there now and these will all be
slaughtered before the New Year and
will be taken care of in the cold
storage quarters that the company
has at Hazelton.
The cattle to meet the demands of
that part of the country are all
brought in by way of Ashcroft. They
are taken in on foot, and with the
best of pasture lands in the Bulk-
ley Valley, the cattle are kept ready
for slaughter up to the time that
it is deemed best to have them taken
to the abbatoir.
 o	
PRIZE VEGETABLES
Bella Coola Sends Specimens of its Productions to  Prince
Rupert.
A   Rich  A'alley  Within  Easy  Reach
of the City Has Plentiful
Supply to Offer
This week there was exhibited in
the window of J. A. Kirkpatrlck's
store on Sixth Street a display of
vegetables from Bella Coola Valley.
These were sent to Dr. Clayton, who
took occasion to have them placed
on exhibition so that residents of
Prince Rupert might see for themselves what a productive area lay
within easy reach of this city. The
specimens certainly convinced all
who saw them that nowhere else
could the Bella Coola Valley be
beaten  In the raising of vegetables.
The display was from tbe garden
of Mr. Grant. That there are reported to be acres anil acres of land
that will produce equally as good
garden truck as those exhibited
here.
In the past the main difficulty has
been in securing transportation to
Prince Rupert. It is probable that
from now on the G. T. P. will give
a regular service with that pointn by
means of the Prince Albert and the
Henriette and that regular shipments
may be made here.
If the products can be forwarded
regunlarly it would certainly be a
boon to residents of Prince Rupert,
as they would have a supply of vegetables that cannot be beaten. In potatoes alone, the Bella Coola product is said to be quite the equal of
the famous Ashcroft production.
J. A. Kirkpatrick Has Bought Valuable
Corner Lot From the Prince
Rupert Club.
General Demand for Choice business
Locations   Is   Active—Prices
Are   Advancing
W. R. Lord, the Naas River cannery man, left for the south this
morning.
Real estate In Prince Rupert,
which has been moving steadily for
some weeks past, has now become
more sought affer. There has been
a decided firmness in the market in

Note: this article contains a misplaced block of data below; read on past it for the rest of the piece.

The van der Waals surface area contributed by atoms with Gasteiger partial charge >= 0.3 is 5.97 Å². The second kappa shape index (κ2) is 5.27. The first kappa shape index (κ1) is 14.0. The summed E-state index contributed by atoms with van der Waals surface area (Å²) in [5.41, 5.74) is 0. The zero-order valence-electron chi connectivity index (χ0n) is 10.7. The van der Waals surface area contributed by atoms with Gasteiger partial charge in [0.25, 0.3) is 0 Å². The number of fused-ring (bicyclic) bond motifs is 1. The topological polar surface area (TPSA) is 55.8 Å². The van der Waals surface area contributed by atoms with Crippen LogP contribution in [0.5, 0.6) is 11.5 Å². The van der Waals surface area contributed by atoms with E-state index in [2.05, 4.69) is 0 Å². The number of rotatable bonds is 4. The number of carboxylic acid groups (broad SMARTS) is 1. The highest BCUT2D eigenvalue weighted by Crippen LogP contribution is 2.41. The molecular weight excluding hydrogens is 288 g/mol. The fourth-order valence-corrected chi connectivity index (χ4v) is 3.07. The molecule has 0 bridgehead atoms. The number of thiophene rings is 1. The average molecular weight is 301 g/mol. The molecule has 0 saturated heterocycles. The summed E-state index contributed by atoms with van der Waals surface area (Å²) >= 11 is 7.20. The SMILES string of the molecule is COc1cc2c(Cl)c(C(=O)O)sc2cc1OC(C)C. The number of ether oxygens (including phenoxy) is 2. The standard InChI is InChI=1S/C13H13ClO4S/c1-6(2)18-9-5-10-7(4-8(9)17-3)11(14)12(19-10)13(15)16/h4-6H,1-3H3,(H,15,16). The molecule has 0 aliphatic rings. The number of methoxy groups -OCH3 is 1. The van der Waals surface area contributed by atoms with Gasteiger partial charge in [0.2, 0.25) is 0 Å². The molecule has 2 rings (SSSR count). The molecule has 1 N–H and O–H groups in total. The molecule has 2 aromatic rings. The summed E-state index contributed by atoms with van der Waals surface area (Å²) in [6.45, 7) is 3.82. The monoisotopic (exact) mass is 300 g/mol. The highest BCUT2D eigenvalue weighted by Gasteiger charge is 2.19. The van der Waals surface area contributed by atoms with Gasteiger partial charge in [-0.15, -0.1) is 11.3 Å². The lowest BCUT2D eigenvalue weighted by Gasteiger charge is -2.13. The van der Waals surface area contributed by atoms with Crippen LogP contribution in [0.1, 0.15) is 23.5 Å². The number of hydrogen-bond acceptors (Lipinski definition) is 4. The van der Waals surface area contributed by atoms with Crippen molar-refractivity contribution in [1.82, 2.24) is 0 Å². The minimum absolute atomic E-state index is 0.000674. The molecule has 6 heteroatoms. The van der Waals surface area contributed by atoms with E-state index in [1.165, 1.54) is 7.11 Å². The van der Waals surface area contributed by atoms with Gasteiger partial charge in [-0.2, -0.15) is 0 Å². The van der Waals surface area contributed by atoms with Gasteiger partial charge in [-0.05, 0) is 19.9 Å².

the business section and seekers after
lots find its difficult indeed, to locate any lots for sale.
Last night the Prince Rupert Club
decided to sell the corner of Second
Avenue and Fifth Street, the purchaser being J. A. Kirkpatrick, who
bought it for $18,000. The price is
practically a cash one. The lot has
a frontage on Second Avenue of 36
feet with 100 feet on Fifth Street.
Owing to the fact that it has an
immense quantity of rock on it, the
price of the lot is really several
thousand dollars in advance of this
sum.
Mr. Kirkpatrick has not announced what use he will put fhe
lots to. The location is an admirable
one for business purposes.
The election excitement detracted
from real estate for a few shnrt
weeks. The reversal of the reciprocity policy seems to have given renewed confidence in the city of
hrince Rupert and investors are more
active than ever in selecting the
choicest locations on Second and
Third Avenue.
There has been quite a little relisting at somewhat advanced prices
during the past few days.
Hotel at Hot Springs
Preparations are reported to be
under way for the erection at an
early date of a large hotel at the
hot springs in the Lakelse Valley.
The undertaking has been commenced- by J. Bruce Johnson and
will be ready for next summer. The
springs are sure to be a great attraction as time goes by. The fact that
almost any degree of heat in the
water may be obtained at the location
will be the means of drawing those
seeking the advantages of the treatment to be obtained at such places.
 o	
Raises   Discount  Rate
The Bank of England raised its
discount rate from 3 to 4 per cent
a week earlier than last year in
order to protect Its reserve against
a possible unexpected demand before tha usual autumn gold shipments are thoroughly under way.
Curiously, money remains remarkably cheap and plentiful, and the
Bank of England's stocjt of coin and
bullion is nearly $215,000,000, bua
a measure of protection is considered necessary in view- of continental political situation and advanced
bank rates at Berlin, Belgium, Sweden and Denmark, with early rises
possible at Vienna and Paris.
Personals
W.   G,   McMorris of   the   Britisii
Pacific Coal  Mining Company  went
soutli tills morning,
* * *
W. C. Davlsdon, represent, Sinitlr,
Davidson & Wright, paper dealers,
is In the city on business.
* *     *
Mr. Albert of the Westliolme Lumber Company returned to Prince Rupert by Ihe Prince Rupert.
It. Brutinel and Mr. Hayward of
the Prince Rupert Hydro-Electric
Company left this morning for Vancouver.
* .       r,
Rev. J. Knox Wright, B.D., secretary for British Columbia of the
British and Foreign Missionary Society, has been in Prince Rupert this
week  canvassing  subscriptions.
* *     *
E. A. Baker, manager for British Columbia for the J. C. Wilson &
Co., Ltd., paper makers, was in the
city this week G. W. Nickerson represents the company locally.
* *     *
J. T. Retallack, the well known
mining man cf the interior of the
province, returned from the Hazelton district yesterday and left again
this morning for tbe south.
GREAT FISH CENTRE
Cold Storage Plant at Seal Cove is Now
Being Fitted up for
Use.
Many Other Concerns Will Be Tributary to This City in the
Business
The Canadian Fish and Cold Storage Company's plant at Seal Cove is
fast assuming the appearance of business. With the walls completed and